State regulators seek to impose controls on new painkiller
Published on May 28, 2014 at 2:39 AM
Several outlets look at prescription drug issues, including how to handle Zohydro -- a powerful painkiller approved by the FDA in March, and ethical questions raised by new "smart pills."
The Wall Street Journal: New Painkiller Sparks Abuse Concern
A potent new painkiller has landed in the sights of state regulators and lawmakers, who are taking the unusual step of trying to impose their own tight controls on the drug in what they call an attempt to curb abuse. Zohydro, an extended-release, pure form of the painkiller hydrocodone, went on sale in March after winning federal approval in October. The green light jolted many states that are grappling with a rising prescription-drug abuse epidemic and led 28 state attorneys general to unsuccessfully ask the U.S. Food and Drug Administration late last year to reconsider (Kamp, 5/23).
The Washington Post: 'Smart Pills' With Chips, Cameras And Robotic Parts Raise Legal, Ethical Questions
Each morning around 6, Mary Ellen Snodgrass swallows a computer chip. It's embedded in one of her pills and roughly the size of a grain of sand. When it hits her stomach, it transmits a signal to her tablet computer indicating that she has successfully taken her heart and thyroid medications. ... Snodgrass -- a 91-year-old retired schoolteacher who has been trying out the smart pills at the behest of her son, an employee at the company that makes the technology -- is at the forefront of what many predict will be a revolution in medicine powered by miniature chips, sensors, cameras and robots with the ability to access, analyze and manipulate your body from the inside (Cha, 5/24).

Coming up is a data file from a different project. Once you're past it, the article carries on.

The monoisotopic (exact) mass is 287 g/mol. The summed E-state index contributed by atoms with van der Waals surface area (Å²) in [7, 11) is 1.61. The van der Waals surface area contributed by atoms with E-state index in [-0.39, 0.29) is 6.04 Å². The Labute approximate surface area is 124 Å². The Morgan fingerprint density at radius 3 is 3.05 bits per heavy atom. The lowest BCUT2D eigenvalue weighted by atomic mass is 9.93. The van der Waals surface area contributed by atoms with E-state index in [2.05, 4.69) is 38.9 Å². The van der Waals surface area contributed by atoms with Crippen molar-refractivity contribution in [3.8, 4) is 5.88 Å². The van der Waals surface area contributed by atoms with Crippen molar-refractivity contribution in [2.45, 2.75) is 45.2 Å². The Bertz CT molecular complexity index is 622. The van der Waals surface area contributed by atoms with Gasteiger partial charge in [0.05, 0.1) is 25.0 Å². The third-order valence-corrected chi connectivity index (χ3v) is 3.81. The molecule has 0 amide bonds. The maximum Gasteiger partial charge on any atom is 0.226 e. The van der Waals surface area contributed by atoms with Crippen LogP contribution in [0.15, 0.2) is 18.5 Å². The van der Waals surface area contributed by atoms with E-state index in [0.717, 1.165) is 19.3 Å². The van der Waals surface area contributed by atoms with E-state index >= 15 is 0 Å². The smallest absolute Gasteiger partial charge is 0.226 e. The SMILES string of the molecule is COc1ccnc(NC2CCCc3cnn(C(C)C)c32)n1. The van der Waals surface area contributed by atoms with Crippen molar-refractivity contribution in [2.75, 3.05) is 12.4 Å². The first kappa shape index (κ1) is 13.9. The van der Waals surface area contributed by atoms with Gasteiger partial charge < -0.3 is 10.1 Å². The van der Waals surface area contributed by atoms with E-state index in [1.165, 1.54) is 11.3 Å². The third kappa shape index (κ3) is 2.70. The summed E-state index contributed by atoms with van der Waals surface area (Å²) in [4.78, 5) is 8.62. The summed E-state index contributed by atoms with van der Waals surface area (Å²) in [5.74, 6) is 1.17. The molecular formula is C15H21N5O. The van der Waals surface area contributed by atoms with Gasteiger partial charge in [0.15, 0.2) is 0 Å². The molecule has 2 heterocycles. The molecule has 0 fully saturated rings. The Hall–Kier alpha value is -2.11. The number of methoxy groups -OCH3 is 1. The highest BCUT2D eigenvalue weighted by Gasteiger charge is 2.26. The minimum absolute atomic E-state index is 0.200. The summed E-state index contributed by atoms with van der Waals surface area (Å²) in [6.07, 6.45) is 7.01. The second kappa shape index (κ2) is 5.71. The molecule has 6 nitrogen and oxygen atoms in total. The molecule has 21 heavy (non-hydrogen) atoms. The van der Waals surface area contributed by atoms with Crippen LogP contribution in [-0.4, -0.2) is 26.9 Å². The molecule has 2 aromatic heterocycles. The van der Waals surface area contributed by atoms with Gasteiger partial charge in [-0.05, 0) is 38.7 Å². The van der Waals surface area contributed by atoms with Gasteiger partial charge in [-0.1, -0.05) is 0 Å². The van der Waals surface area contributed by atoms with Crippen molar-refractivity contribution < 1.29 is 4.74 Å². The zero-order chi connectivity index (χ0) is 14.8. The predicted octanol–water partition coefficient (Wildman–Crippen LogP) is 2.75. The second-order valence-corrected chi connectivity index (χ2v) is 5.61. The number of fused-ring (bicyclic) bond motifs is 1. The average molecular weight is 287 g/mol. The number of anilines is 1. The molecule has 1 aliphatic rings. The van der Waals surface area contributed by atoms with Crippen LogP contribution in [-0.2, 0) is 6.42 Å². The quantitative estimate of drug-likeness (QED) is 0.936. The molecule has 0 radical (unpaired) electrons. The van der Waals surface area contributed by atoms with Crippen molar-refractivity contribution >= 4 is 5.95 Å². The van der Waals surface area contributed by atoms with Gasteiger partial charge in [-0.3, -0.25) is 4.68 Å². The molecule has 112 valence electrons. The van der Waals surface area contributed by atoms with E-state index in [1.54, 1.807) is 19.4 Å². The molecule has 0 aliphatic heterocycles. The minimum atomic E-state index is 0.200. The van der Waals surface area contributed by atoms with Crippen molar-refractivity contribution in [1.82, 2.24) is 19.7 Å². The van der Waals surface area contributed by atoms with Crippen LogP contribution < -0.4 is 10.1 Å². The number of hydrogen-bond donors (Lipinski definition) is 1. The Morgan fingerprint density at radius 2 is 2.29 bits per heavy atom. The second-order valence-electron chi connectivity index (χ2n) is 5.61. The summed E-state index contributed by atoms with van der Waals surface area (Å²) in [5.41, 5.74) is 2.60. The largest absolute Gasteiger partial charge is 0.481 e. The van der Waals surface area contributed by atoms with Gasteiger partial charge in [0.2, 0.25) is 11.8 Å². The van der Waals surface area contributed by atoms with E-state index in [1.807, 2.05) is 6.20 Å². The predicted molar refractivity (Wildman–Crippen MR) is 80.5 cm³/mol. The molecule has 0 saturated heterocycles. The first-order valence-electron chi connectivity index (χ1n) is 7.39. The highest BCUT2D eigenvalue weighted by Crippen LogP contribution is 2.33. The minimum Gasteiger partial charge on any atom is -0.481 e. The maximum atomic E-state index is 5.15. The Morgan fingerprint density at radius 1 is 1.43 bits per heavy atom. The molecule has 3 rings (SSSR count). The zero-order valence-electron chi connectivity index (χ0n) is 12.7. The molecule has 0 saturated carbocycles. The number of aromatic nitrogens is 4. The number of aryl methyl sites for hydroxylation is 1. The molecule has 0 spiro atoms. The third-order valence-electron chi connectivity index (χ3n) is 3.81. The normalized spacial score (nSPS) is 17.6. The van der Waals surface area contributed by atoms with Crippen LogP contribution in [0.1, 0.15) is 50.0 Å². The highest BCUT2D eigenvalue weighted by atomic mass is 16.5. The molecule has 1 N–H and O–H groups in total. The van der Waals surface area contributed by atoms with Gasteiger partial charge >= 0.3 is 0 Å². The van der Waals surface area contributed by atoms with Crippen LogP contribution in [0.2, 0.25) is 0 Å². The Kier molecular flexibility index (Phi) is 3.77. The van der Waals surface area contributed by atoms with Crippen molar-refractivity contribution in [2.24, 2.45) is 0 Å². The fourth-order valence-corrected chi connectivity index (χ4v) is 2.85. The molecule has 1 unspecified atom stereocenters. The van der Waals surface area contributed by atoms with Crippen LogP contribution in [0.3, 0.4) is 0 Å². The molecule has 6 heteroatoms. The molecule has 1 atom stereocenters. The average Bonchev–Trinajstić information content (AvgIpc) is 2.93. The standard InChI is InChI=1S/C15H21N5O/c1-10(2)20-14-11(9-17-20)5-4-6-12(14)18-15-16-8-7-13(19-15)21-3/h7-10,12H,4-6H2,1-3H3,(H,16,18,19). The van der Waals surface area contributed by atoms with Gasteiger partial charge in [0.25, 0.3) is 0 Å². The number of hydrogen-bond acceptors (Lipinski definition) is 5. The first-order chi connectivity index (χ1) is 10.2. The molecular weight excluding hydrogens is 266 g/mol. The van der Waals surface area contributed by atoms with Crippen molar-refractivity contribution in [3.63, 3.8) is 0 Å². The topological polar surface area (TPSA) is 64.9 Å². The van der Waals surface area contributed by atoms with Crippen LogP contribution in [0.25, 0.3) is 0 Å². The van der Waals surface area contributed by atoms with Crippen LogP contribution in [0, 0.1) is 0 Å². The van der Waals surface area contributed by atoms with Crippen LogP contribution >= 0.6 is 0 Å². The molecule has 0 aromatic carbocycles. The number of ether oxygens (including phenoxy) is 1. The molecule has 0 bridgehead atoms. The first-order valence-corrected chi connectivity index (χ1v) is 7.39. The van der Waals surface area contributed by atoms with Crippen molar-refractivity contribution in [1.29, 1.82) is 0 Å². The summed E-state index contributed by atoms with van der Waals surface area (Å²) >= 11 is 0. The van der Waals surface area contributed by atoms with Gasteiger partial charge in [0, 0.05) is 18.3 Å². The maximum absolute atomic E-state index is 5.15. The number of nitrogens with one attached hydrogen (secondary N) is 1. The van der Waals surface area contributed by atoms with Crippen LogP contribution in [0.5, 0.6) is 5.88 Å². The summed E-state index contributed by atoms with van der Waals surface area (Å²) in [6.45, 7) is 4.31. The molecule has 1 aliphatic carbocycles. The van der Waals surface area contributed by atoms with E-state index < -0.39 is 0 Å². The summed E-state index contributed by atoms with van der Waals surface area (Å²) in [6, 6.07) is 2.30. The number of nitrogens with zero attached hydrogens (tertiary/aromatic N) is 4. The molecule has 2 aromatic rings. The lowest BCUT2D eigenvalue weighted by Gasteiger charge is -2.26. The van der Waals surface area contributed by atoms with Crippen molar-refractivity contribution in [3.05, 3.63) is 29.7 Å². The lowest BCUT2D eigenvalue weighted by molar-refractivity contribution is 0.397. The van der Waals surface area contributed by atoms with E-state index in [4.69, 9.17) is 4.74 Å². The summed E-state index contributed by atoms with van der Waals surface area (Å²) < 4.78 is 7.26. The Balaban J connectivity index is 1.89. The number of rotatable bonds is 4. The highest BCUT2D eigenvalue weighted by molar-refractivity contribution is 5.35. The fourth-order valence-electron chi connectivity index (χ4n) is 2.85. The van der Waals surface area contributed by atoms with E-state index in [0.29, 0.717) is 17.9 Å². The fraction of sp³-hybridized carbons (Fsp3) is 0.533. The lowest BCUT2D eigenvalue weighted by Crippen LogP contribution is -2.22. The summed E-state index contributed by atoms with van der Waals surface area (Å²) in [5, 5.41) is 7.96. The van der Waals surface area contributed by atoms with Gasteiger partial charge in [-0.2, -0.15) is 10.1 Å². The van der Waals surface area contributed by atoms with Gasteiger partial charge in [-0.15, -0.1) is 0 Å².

The Texas Tribune/New York Times: Cost Of New Drug Complicates Access For Inmates And The Poor
A new treatment for hepatitis C is considered a breakthrough for people with the liver disease. But the high cost of the drug -- about $1,000 a pill -- has complicated efforts to get the medication to Texans who receive government-subsidized health care. The state's prison system and the taxpayer-funded Medicaid program, which covers poor children and people with disabilities, are trying to determine who qualifies for the drug, which is 80 to 90 percent effective but can cost $84,000 for a 12-week regimen (Ura, 5/24).
This article was reprinted from kaiserhealthnews.org with permission from the Henry J. Kaiser Family Foundation. Kaiser Health News, an editorially independent news service, is a program of the Kaiser Family Foundation, a nonpartisan health care policy research organization unaffiliated with Kaiser Permanente.